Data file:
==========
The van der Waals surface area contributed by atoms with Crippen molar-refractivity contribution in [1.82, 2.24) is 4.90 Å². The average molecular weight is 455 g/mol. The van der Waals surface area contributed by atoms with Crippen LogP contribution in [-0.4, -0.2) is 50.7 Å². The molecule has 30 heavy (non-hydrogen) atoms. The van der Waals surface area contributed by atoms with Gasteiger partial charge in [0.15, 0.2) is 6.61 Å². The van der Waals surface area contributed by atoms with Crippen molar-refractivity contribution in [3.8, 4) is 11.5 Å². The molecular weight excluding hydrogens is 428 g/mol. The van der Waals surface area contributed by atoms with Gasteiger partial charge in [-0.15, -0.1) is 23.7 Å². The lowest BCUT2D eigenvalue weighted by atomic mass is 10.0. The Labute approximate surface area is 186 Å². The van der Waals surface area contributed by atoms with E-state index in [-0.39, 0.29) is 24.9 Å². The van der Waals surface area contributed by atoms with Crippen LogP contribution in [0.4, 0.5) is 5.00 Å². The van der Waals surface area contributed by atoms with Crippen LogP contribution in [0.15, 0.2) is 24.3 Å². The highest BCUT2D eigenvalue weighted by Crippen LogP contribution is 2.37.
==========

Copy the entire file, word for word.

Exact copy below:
The van der Waals surface area contributed by atoms with Crippen molar-refractivity contribution in [1.82, 2.24) is 4.90 Å². The average molecular weight is 455 g/mol. The van der Waals surface area contributed by atoms with Crippen LogP contribution in [-0.4, -0.2) is 50.7 Å². The molecule has 30 heavy (non-hydrogen) atoms. The van der Waals surface area contributed by atoms with Gasteiger partial charge in [0.15, 0.2) is 6.61 Å². The van der Waals surface area contributed by atoms with Crippen molar-refractivity contribution in [3.8, 4) is 11.5 Å². The molecular weight excluding hydrogens is 428 g/mol. The van der Waals surface area contributed by atoms with Gasteiger partial charge in [-0.15, -0.1) is 23.7 Å². The lowest BCUT2D eigenvalue weighted by atomic mass is 10.0. The Labute approximate surface area is 186 Å². The van der Waals surface area contributed by atoms with E-state index in [-0.39, 0.29) is 24.9 Å². The van der Waals surface area contributed by atoms with Crippen LogP contribution in [0.4, 0.5) is 5.00 Å². The van der Waals surface area contributed by atoms with Crippen LogP contribution in [0.15, 0.2) is 24.3 Å². The highest BCUT2D eigenvalue weighted by Crippen LogP contribution is 2.37.